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Paper mail is scanned in at Smart Communication’s office in Florida and uploaded to the system so that inmates can view their mail. Lauren Kandrac, regional sales director for Smart Communications, said the company processes about 80,000 pieces of mail a day and is contracted with 100 facilities across the country.
Smart Communications installed the kiosks at no charge to the county or taxpayers. They provide inmates a certain amount of free outgoing mail and then charge them for 50 cents for anything above that, a rate that is still lower than the cost of postage at the jail, Streck said.
Streck said he has gotten positive feedback from the inmates about the new system.
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“They like being able to get their questions answered right away, they like knowing that if they hand in a request for commissary that they can do it right then and there and don’t have to worry about when the (corrections officer) is leaving, someone stops them and puts them on a different route and then those things get put off,” Streck said.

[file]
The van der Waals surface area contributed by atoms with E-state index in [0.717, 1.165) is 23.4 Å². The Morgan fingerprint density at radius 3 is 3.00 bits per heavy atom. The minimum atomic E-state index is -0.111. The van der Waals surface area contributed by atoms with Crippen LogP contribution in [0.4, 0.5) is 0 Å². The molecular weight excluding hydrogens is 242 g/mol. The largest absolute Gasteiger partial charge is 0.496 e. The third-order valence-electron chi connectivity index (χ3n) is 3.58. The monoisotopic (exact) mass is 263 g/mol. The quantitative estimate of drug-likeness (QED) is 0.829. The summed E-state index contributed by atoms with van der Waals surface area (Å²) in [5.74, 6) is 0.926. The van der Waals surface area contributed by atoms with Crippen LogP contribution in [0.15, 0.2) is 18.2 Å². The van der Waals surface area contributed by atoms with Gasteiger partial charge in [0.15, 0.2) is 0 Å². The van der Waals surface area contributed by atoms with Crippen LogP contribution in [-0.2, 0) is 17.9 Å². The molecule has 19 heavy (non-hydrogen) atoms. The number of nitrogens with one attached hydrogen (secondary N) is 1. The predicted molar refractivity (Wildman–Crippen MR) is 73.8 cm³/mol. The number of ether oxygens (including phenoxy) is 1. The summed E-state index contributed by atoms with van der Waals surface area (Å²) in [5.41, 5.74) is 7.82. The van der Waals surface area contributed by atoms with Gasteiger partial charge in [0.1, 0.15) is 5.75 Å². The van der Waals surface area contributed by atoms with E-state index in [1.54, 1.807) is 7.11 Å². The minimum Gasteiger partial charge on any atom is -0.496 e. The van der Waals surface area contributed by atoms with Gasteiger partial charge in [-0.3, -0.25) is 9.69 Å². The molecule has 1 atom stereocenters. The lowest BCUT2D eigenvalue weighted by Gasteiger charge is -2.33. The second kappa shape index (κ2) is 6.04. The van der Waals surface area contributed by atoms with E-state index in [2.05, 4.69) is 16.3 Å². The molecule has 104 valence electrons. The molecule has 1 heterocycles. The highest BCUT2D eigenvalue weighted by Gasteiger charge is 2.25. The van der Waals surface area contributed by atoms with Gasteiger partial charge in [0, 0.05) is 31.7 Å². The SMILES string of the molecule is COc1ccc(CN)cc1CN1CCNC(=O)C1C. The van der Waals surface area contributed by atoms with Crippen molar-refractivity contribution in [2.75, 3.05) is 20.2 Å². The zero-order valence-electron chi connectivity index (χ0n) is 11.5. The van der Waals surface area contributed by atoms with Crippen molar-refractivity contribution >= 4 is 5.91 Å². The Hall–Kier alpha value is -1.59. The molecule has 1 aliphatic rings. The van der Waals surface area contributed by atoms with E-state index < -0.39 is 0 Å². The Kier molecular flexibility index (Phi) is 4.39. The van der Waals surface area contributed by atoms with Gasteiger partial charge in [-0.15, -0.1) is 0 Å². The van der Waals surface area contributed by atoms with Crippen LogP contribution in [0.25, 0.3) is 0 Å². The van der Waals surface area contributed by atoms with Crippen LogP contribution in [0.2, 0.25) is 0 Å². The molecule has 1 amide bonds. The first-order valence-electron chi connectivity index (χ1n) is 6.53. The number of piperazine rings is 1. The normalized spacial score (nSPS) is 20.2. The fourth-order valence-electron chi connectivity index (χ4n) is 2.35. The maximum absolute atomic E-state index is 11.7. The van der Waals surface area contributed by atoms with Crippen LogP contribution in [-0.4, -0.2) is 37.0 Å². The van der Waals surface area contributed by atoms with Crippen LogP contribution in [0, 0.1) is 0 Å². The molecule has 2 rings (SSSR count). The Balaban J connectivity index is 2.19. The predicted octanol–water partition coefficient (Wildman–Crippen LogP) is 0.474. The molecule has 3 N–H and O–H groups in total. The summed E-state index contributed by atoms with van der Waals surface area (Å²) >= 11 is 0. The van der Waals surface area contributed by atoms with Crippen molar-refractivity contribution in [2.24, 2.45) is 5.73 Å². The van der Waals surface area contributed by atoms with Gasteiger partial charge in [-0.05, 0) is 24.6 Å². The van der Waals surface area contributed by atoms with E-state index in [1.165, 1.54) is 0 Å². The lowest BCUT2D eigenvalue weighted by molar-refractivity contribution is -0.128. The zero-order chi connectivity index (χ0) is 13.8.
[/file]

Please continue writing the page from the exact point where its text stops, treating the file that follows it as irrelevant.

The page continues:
Prior to using the kiosk system, everything was done on paper, Streck said.
People who were opening mail at the county jail can now spend their time on other tasks, Kandrac said. Drugs and other contraband now also go to Smart Communications and not into the jail.
The jail is currently conducting a use study for the next step of the Smart Communications system, which will include video visitations.
Inmates would be able to talk with loved ones via the kiosk and the outside party’s phone.
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